Trigger warning: This article discusses sexual harassment and assault.
American singer-songwriter and former The Voice contestant Melanie Martinez, has this week faced the brunt of rape allegations levelled against her by former best friend, Timothy Heller. These serious allegations come as a stark reminder that women can most certainly be sexual predators too – a fact that has undoubtedly been lost in the recent naming and shaming of many high-powered males.
Posting to her Twitter account yesterday, Timothy Heller described an evening in which her former best friend Melanie Martinez initiated a tiresome onslaught of sexual harassment, that eventually led to her rape.
‘She began asking me while in bed if I would have sex with her. While being incredibly uncomfortable by this offer, I attempted to laugh it off. I had a boyfriend at this time, and she knew that. ‘He doesn’t have to know, it’s not a big deal!’ It went on for hours. Asking my WHY I didn’t want to, that it would be fun. I repeatedly said no.’
The harassment continued the following evening, with Martinez pestering Heller to breaking point,
‘She began talking about the appearance of my boobs and begged to JUST touch them. We didn’t have to do anything else. I was so exhausted and confused and high and belittled I just allowed it to happen. This lead to her touching the rest of me. I never said yes. I said no, repeatedly. But she used her power over me, and broke me down.’
Heller’s recount of her assault hits close to home, particularly in conjunction with the sheer magnitude of similar #metoo stories being shared not only by celebrities, but close friends and family. And yet as we unite against this widespread, malignant behaviour – we forget that women are capable of such monstrosity too.
‘If you begin to doubt the abuse taking place in this story, I beg you to image her role in this being a man. Girls can rape girls. Best friends can rape best friends. Friendship does not equal consent. Silence doesn’t equal consent. I wish it wasn’t so hard to convince myself of these things.’
Martinez acknowledged the allegations in a post to her Twitter account, stating that while she was ‘horrified and saddened by the statements’ she assured that Heller ‘never said no to what we chose to do together’.
— CRYBABY (@MelanieLBBH) December 5, 2017
Look, I’m not saying that Melanie did or did not commit these foul acts. I don’t want to throw stones, OR cast doubt on Heller’s statement. I do, however, think that we live in a really confusing time, whereby it’s both a blessing and a curse that through social media we can touch-type our thoughts. It’s repugnant to think that some individuals would take advantage of one’s celebrity and lie about allegations of this magnitude: not only due to the damage it can do to an innocent person’s reputation with one foul click, but also the proliferation of doubt in any given victim’s testament. Much like I am admittedly, and ashamedly, alluding to now.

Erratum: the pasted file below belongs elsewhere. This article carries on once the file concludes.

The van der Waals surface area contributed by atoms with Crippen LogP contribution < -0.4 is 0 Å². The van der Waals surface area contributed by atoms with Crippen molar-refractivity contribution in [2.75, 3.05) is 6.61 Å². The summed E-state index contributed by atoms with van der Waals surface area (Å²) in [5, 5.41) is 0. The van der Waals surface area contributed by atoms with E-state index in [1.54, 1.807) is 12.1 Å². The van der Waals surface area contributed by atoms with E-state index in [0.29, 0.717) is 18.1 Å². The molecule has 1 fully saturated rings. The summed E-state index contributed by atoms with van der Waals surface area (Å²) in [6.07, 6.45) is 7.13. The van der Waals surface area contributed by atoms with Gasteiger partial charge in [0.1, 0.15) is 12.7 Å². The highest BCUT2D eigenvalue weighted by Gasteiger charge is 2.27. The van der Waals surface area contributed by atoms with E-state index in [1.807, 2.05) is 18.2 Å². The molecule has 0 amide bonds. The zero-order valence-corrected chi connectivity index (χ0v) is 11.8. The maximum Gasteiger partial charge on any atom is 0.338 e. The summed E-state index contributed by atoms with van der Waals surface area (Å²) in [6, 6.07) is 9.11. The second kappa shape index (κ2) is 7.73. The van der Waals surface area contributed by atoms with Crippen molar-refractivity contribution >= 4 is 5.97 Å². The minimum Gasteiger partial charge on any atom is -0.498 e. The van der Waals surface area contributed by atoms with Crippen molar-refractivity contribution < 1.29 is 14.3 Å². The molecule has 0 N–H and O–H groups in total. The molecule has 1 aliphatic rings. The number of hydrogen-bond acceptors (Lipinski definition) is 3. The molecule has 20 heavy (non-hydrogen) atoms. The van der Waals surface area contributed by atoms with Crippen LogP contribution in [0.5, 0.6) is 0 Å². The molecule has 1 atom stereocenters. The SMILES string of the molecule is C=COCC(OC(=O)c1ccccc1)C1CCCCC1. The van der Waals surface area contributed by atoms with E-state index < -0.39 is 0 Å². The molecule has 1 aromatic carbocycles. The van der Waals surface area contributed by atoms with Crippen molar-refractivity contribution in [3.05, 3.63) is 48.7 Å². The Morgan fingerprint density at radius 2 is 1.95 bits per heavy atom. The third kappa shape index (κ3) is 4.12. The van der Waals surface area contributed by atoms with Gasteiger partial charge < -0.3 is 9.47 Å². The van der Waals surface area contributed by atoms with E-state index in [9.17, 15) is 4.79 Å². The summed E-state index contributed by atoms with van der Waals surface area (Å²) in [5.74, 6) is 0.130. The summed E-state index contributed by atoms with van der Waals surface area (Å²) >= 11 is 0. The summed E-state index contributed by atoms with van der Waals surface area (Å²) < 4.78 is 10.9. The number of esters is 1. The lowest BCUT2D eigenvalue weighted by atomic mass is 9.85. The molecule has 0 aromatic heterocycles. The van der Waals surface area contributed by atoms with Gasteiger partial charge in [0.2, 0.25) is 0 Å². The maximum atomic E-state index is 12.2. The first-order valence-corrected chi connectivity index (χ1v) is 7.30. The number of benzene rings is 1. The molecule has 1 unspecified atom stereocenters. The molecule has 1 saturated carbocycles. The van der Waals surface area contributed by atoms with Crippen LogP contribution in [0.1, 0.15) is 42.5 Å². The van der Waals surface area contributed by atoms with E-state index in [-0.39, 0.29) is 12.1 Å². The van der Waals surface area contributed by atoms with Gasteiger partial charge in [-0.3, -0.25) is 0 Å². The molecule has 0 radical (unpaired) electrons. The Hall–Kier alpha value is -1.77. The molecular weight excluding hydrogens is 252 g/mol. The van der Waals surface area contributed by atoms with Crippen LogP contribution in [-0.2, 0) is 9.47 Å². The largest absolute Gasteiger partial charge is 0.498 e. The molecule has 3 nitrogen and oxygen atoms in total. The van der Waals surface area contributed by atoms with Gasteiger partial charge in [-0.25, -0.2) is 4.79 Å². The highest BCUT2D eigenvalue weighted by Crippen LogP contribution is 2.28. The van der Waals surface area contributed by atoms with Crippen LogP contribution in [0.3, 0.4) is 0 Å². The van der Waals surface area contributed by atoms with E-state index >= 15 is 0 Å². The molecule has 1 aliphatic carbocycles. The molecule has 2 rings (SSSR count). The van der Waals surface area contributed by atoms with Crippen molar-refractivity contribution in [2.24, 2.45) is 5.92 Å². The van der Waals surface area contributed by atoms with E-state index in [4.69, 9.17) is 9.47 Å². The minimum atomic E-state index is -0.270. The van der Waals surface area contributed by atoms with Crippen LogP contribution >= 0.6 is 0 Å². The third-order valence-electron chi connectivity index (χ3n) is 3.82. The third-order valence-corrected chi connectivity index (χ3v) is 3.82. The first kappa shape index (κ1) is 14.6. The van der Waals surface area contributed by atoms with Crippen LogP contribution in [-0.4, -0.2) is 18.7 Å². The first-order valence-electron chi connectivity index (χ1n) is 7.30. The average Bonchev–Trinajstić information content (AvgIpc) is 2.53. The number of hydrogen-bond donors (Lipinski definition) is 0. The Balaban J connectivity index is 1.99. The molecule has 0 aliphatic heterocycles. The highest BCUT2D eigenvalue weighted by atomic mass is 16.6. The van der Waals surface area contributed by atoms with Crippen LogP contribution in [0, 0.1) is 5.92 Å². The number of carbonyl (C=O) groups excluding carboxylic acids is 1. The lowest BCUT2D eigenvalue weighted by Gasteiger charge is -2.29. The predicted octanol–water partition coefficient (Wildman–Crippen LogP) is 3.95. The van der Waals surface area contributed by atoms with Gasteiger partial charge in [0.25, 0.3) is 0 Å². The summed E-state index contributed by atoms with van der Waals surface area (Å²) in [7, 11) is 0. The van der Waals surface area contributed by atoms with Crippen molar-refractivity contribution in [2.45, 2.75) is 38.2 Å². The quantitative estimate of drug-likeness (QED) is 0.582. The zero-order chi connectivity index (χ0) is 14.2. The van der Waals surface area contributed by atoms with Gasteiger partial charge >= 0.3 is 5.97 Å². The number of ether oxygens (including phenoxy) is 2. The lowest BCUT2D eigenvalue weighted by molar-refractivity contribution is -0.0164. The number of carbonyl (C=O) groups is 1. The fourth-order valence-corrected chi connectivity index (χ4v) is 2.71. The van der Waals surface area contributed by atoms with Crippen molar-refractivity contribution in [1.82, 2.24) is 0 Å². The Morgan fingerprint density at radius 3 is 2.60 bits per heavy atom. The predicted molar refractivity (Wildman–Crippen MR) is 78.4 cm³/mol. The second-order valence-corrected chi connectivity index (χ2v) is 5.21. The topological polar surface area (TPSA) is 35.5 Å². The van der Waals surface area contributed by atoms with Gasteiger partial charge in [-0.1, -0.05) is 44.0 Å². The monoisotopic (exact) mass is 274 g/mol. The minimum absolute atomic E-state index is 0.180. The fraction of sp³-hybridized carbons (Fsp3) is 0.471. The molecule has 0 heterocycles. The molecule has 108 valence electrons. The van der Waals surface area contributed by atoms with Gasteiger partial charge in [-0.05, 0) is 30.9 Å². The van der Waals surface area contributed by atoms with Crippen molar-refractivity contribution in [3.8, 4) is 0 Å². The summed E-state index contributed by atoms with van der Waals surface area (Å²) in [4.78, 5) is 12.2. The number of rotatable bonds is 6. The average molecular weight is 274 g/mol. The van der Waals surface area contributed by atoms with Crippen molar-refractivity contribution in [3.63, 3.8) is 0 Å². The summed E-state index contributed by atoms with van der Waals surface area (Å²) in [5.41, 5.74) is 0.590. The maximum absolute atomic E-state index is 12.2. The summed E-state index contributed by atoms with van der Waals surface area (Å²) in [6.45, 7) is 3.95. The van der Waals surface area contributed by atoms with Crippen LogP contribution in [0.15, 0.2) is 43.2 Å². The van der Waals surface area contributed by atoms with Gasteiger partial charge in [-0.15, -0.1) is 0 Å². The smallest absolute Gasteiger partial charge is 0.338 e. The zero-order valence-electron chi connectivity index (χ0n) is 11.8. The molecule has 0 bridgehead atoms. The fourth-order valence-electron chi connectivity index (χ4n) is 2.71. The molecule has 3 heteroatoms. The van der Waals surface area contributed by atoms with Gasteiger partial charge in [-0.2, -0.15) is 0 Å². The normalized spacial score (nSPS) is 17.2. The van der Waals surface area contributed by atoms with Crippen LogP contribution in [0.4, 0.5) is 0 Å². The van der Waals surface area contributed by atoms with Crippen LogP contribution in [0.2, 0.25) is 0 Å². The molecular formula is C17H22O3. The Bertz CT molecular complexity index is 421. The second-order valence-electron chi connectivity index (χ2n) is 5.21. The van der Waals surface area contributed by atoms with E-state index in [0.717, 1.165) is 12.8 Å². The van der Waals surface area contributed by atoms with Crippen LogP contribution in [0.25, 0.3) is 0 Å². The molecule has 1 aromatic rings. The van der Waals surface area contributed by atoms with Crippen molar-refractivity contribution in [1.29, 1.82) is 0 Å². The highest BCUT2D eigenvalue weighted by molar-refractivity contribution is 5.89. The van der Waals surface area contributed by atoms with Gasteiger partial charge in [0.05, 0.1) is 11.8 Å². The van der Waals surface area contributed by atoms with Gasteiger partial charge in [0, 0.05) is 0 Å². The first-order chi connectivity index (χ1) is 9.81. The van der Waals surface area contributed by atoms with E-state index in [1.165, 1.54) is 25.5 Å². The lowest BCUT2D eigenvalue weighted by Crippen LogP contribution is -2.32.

It’s interesting, but in the midst of the #metoo revolution, Terry Crews’ allegations of sexual harassment hit harder than many other female victim’s recounts – is that because he is a man? Is it because he is a gigantic and almighty human being, and no one could possibly be stupid enough to grope him without consent? Why is it that we assume the assaulter or harasser is always a powerful, male figure? In Terry’s case; yes, he was indeed harassed by a man. However, what I’m most interested in is, why is the default mental identikit for a sexual deviant almost exclusively male?
Women can be equally, if not more, manipulative than men. Women can be equally as strong; and women can be equally, if not more, sexually deviant. Data collected by the US National Crime Victimisation Survey found that 35% of men who had been sexually assaulted reported at least one female perpetrator. Further, among the individuals who had been raped or sexually assaulted by a female, 58% of male victims and 51% of female victims reported that the incident had involved a violent attack (whereby the female perpetrator had hit, pushed down, or otherwise attacked the victim causing injury). Sexual assault isn’t exclusively perpetrated by either gender.
Instead, this unacceptable behaviour is deeply ingrained in society as a whole – and this quasi-gender war is only digging a deeper moat around an already sensitive issue. It’s time we stop blaming a whole gender for bad behaviour. Bad humans are bad humans, full bloody stop.
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